I remember the first time I ever heard of the season of Lent. I was a Sr. in high school and had been going to church for just a few months. Less than a month before, I think, was when I accepted Christ, so much of what I was learning was new to me.
I wasn’t really aware of lent until it was over that year. My pastor had talked about giving up soda during lent, which really didn’t mean anything to me because I didn’t know what Lent was. On Easter Sunday he brought a can of Coke with him and drank it at some point during the service. For a few years after that I knew Lent as a time to give up something we liked because Easter was coming.
As my understanding of Lent grew, I eventually began to associate it with the Passion, crucifixion and resurrection. However, for me it was still mostly a time of self-sacrifice. I mean self-sacrifice in the most selfish sense, too. My friends and I would compete to see who could go the longest without soda, or internet time, or something else that was deemed an appropriately difficult sacrifice. For a couple of years I was giving up food and water from 9:00am to sundown. One year I gave up meat (my wife wasn’t a big fan of that!)
If I wasn’t using Lent for bragging rights, I was using it to lose weight. I was giving up pop mostly because I knew it wasn’t good for me and I could stand to lose a few pounds. How’s that for really getting into the spirit??
Around this time last year my friend Jeff Goins (a great writer you can check out here) posted something that challenged me and my selfish attitude toward lent. I honestly don’t remember the content, if he wrote it himself or if it was something he linked to. What clearly remains with me, even now, is the Spirit’s conviction I felt about making lent into something selfish.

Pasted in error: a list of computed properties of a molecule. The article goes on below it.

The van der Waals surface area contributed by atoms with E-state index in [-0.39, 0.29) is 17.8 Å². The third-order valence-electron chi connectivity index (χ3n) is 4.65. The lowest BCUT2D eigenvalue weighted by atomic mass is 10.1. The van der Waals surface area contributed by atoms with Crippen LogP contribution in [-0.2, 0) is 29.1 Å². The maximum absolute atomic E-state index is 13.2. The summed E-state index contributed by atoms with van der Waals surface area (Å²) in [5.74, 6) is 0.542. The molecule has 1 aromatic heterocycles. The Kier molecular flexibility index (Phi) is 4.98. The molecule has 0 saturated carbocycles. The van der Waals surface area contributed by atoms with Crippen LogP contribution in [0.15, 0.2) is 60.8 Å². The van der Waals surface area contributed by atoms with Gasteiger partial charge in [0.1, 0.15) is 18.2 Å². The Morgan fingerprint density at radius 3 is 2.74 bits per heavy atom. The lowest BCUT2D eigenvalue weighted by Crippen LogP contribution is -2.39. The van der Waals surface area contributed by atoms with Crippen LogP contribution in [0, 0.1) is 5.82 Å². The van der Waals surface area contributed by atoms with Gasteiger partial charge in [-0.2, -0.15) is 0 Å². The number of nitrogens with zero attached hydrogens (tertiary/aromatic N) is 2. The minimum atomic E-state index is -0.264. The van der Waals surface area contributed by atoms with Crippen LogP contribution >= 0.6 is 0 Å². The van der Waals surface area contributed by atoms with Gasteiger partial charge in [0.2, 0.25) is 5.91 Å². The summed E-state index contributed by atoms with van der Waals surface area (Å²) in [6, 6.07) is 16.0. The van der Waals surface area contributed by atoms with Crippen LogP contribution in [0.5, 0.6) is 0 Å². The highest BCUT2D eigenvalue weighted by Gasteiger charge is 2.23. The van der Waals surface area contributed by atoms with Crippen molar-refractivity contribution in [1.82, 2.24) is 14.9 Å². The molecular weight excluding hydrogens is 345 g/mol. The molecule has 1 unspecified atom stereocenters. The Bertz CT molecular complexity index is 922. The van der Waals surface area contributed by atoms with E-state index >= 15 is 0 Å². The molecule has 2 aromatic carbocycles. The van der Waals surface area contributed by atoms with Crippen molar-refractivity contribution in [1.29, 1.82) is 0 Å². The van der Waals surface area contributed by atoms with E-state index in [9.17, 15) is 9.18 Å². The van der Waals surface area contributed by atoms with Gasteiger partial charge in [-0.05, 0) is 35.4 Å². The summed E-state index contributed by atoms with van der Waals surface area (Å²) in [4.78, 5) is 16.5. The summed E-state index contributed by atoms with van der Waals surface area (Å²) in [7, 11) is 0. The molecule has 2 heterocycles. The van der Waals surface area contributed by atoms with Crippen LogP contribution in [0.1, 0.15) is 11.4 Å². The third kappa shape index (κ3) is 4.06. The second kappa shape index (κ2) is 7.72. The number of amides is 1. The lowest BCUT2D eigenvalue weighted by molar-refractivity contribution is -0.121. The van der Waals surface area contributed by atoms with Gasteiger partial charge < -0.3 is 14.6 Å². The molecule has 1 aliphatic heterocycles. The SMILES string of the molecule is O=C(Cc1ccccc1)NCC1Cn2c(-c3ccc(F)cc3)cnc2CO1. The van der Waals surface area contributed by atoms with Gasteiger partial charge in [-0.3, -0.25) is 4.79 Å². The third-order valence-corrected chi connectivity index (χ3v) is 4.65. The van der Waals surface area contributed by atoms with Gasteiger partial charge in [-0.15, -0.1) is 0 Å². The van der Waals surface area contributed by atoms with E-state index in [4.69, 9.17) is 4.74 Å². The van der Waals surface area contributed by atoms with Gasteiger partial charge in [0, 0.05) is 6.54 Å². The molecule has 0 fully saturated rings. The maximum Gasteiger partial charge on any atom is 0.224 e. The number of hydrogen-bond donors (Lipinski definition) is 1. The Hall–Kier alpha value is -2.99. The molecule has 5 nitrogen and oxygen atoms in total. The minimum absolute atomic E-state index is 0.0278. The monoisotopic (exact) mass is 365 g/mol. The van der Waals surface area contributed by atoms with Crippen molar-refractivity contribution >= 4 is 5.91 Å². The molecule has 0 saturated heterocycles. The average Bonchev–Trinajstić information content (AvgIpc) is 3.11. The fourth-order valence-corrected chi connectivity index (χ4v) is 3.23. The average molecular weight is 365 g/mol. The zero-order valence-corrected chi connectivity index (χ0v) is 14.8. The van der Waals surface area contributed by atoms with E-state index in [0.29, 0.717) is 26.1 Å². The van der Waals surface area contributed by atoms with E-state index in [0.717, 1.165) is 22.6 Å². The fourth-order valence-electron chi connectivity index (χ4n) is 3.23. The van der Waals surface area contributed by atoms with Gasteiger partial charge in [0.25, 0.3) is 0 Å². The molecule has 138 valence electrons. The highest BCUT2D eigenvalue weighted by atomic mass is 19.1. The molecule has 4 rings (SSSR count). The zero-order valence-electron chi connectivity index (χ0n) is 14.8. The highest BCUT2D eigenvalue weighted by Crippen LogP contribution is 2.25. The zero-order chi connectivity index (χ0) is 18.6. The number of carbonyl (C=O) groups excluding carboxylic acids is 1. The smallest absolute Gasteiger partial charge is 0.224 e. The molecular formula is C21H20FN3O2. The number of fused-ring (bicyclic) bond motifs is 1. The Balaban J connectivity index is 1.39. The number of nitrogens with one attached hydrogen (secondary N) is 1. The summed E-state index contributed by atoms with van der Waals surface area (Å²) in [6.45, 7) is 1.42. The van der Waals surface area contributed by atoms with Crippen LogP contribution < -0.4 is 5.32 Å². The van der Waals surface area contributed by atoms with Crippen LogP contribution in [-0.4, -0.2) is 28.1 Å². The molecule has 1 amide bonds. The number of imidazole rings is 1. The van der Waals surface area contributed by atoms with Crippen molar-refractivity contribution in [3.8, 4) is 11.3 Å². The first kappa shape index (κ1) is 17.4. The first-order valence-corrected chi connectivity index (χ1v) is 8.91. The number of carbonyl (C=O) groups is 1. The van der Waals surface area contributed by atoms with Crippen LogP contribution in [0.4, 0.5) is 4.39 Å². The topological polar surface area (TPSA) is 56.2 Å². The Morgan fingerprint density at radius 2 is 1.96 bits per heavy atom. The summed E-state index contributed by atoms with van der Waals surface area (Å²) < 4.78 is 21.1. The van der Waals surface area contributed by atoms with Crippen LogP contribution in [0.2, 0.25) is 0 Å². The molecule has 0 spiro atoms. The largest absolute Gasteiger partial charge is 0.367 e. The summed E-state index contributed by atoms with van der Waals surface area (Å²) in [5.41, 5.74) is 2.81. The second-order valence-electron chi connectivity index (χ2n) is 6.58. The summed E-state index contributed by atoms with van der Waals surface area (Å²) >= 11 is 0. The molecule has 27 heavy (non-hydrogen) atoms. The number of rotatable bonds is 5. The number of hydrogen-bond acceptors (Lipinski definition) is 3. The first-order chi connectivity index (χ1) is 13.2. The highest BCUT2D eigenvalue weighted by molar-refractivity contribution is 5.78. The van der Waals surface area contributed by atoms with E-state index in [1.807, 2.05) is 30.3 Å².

This year I’ve approached lent in a much different manner. As I thought about what to give up I really examined my motives and often found them lacking. In the end my conclusion was that I didn’t give anything up. Instead I have committed myself to learning more about Lent and what it really is about. There is also a communal fitness push in my ministry, but that is mostly me taking advantage of the timing of the season.
I’ll blog more about this later, but even in just this last week as I’ve been trying to prepare my heart for the season I’ve been blown away by how my understanding has changed. There was nothing specifically “wrong” with my current (as of last week) view of Lent. It was just…incomplete. There is an amazing component of redemption and grace I have been, at best, dimly aware of.
For all six of my readers, I want to encourage you to take some time this season and really explore the historical, theological and transformative depth of Lent.